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Thirty-One Intermarried Years Later

How do I describe myself? I wear many hats in many roles, but who I am is deeply rooted in my being a Jew, a Jewish woman. I am a wife of a Catholic man, a mother of two wonderful Jewish women, and a daughter and a sister. Family is a controlling factor of my lifestyle, my ethics and how I lead my daily life. Deep in my heart, my upbringing as a Jew directs how I conduct my life and how I interact with others. I have a high system of ethics and beliefs on how one should treat others and interact in today's world. Judaism and family have been a strong part of my developing these standards.

I have been married to my husband for thirty-one years and continue to cherish every day with him and our life together. Even though he never converted and rarely participates in anything Catholic, he has been an advocate of raising our daughters in the Jewish faith, creating a Jewish home, and being active members of a Conservative synagogue. We have always lit Shabbat (Sabbath) candles, had a special Friday night dinner and celebrated all holidays with family. Each Shabbat evening my husband says a blessing over our children. This has been a special part of our marriage and life.

I grew up in an observant home and was an active USYer who attended Hebrew school through 12th grade. Initially, it was difficult for my parents to accept my relationship. My falling in love with a Catholic man was not what they had planned for me!

Determined to overcome obstacles and work things out, my husband and I spent a great deal of time and effort in decision-making discussion prior to our marriage commitment. Judaism was always important to me, so my husband and I worked out our differences. I believe that much of our success is due to communication and compromise and the flexibility and caring I received from a wonderful husband.

Our home shows much evidence of Judaism and family. Our daughters were both Bat Mitzvah and received a Jewish education. My husband has been a complete participant in all of our family events, going to synagogue, learning prayers and melodies by heart.

We are active members of a Conservative congregation. I have spent many years in Sisterhood, serving on the board in various positions and have now been on the executive board of the synagogue as vice president of membership for four years. In this capacity I often reach out to other intermarried couples and encourage them to be participants and part of our synagogue family.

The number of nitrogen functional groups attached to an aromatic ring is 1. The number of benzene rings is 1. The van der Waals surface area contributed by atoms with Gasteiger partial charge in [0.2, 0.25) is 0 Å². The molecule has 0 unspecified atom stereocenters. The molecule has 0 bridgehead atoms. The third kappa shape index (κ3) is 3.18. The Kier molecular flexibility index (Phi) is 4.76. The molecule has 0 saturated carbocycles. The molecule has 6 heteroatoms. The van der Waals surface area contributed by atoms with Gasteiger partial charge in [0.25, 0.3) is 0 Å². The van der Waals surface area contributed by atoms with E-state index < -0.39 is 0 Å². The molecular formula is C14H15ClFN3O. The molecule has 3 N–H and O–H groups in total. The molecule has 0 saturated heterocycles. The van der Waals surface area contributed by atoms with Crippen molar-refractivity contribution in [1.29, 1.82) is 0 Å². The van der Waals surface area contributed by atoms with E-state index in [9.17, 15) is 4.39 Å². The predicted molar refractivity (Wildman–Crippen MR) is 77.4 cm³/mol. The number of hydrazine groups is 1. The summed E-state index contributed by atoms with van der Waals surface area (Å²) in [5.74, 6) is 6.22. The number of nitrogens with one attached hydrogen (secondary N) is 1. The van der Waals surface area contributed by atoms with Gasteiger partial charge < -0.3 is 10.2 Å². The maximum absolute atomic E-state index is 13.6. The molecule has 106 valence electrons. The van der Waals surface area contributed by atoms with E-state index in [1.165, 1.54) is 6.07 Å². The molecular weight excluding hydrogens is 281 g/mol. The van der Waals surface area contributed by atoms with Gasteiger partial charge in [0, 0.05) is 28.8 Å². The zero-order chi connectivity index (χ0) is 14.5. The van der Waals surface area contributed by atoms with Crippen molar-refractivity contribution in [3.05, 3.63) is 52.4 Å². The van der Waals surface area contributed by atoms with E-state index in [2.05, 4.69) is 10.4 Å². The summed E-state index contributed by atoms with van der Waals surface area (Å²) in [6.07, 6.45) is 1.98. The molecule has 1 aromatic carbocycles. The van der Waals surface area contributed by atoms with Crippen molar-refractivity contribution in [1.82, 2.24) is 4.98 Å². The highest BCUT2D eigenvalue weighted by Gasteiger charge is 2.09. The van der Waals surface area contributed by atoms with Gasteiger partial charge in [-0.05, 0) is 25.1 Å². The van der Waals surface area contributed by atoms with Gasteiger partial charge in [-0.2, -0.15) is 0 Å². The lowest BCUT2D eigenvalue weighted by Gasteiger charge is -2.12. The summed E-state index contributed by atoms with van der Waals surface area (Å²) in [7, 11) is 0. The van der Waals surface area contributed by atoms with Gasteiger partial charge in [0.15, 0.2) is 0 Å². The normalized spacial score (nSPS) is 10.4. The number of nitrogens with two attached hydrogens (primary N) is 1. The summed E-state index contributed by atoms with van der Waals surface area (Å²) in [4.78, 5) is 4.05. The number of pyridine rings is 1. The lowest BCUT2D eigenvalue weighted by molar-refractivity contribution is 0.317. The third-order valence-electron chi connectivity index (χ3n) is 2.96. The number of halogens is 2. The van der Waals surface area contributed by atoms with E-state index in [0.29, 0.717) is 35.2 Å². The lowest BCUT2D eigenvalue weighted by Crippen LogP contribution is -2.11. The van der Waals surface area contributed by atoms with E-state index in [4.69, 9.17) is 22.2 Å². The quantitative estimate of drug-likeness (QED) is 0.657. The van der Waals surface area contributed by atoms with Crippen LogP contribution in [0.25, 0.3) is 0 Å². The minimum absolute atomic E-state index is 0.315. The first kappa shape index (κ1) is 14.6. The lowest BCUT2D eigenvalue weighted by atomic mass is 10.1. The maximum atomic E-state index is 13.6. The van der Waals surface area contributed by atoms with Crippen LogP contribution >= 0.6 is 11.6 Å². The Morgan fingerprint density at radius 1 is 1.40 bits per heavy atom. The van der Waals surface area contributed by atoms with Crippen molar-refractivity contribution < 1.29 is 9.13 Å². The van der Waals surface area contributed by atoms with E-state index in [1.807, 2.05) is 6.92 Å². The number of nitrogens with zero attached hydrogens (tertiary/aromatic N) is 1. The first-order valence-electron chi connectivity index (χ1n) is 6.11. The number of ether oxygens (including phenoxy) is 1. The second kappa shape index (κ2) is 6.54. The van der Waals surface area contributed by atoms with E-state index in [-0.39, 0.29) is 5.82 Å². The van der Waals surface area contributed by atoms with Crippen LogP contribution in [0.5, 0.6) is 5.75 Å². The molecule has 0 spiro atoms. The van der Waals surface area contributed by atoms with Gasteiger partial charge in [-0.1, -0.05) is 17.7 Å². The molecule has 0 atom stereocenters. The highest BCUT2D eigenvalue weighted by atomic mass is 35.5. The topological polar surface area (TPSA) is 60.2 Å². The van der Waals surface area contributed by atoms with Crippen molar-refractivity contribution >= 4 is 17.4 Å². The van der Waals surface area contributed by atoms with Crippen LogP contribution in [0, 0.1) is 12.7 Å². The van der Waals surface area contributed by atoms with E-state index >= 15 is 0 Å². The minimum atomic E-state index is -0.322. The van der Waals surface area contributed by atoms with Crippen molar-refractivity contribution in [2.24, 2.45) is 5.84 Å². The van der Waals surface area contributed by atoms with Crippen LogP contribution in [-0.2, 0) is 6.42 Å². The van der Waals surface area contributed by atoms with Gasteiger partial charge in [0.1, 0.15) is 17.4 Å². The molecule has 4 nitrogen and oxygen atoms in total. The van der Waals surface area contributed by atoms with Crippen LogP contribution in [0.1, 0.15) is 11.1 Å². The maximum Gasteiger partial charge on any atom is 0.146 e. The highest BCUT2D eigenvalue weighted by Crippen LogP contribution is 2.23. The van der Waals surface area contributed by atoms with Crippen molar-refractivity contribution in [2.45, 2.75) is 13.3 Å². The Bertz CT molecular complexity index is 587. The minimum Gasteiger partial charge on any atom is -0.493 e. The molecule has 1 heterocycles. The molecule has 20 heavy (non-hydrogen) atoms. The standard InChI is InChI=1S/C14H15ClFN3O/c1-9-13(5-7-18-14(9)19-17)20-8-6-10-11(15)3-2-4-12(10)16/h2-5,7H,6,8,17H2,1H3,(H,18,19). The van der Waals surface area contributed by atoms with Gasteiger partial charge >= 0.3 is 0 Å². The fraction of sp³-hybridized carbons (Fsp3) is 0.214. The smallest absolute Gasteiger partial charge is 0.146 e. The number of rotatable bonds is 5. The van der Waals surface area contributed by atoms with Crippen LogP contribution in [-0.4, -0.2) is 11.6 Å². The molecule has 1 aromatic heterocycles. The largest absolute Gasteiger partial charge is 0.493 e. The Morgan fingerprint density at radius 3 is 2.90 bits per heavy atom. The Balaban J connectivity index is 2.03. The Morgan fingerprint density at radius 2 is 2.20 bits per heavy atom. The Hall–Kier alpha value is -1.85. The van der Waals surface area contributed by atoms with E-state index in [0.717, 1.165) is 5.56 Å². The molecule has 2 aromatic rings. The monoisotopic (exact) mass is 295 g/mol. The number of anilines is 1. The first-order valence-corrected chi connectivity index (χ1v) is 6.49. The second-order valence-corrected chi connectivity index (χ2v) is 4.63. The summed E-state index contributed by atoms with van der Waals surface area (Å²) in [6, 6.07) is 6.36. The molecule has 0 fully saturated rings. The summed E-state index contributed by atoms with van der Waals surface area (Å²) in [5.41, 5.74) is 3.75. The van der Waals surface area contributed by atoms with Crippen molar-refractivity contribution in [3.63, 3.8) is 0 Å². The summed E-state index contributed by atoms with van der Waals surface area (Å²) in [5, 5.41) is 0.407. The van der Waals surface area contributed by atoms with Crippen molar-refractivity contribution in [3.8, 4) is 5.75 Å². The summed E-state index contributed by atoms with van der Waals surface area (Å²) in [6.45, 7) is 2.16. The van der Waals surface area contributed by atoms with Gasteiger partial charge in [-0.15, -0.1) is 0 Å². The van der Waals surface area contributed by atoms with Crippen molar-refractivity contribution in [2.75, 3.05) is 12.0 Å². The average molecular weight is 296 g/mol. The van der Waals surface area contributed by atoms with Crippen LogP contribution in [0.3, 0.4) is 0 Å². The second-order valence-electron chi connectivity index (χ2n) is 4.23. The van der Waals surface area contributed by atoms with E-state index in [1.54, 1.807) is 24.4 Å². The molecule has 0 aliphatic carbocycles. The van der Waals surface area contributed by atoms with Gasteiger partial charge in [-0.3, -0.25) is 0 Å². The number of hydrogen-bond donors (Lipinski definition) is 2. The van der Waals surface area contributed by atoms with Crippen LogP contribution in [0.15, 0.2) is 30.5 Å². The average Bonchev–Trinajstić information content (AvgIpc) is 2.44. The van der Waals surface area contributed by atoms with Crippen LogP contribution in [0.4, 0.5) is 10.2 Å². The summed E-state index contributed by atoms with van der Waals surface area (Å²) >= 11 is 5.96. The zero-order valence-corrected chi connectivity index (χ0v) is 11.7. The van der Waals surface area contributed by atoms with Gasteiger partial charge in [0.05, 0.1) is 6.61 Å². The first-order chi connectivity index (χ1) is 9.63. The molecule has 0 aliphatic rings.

My husband is so much a part of our synagogue life that people are often surprised when they find out that he is not Jewish. Through our synagogue we became involved in a havurah (study and worship group) twenty years ago. Our families spent many special times together celebrating Judaic events and meaningful experiences. This group of Jewish friends accepts my husband wholeheartedly and they have become some of our dearest and closest friends as we continue to connect and enjoy social and intellectual experiences together.

My parents and brother, with his family, have had a strong influence in helping us to keep our Jewishness--through holiday observances and life-cycle events. This guidance and close involvement has been paramount to our success.

I believe that I am an example of how intermarriage can work through commitment and compromise. I am truly fortunate that my husband respected my deep love for Judaism and worked with me to make it work for our family. It certainly would have been easier if he had converted, but that was not how it was meant to be. I am thankful for what I have and the love that I have from my husband and family, and truly thank him for his support and devotion.

Jacqueline Martins is a special education teacher. She is currently vice president of membership at Yorktown Jewish Center, a Conservative synagogue. She and her husband of thirty-one years have two grown daughters. This article was an entry in the Network Contest, "We're Interfaith Families... Connecting with Jewish Life."

Hebrew for "daughter of the commandments." In modern Jewish practice, Jewish girls come of age at 12 or 13. When a girl comes of age, she is officially a bat mitzvah and considered an adult. The term is commonly used as a short-hand for the bat mitzvah's coming-of-age ceremony and/or celebration. The male equivalent is "bar mitzvah." Derived from the Greek word for "assembly," a Jewish house of prayer. Synagogue refers to both the room where prayer services are held and the building where it occurs. In Yiddish, "shul." Reform synagogues are often called "temple." Hebrew for "fellowship," a lay-led group that meets for Shabbat or holiday prayer services, life cycle events, and/or Jewish learning or discussion. The Jewish Sabbath, from sunset on Friday to nightfall on Saturday. A language of West Semitic origins, culturally considered to be the language of the Jewish people. Ancient or Classical Hebrew is the language of Jewish prayer or study. Modern Hebrew was developed in the late-19th and early 20th centuries as a revival language; today it is spoken by most Israelis.

Jacqueline Martins is a special education teacher. She is currently vice president of membership at Yorktown Jewish Center, a Conservative synagogue. She and her husband of thirty-one years have two grown daughters.

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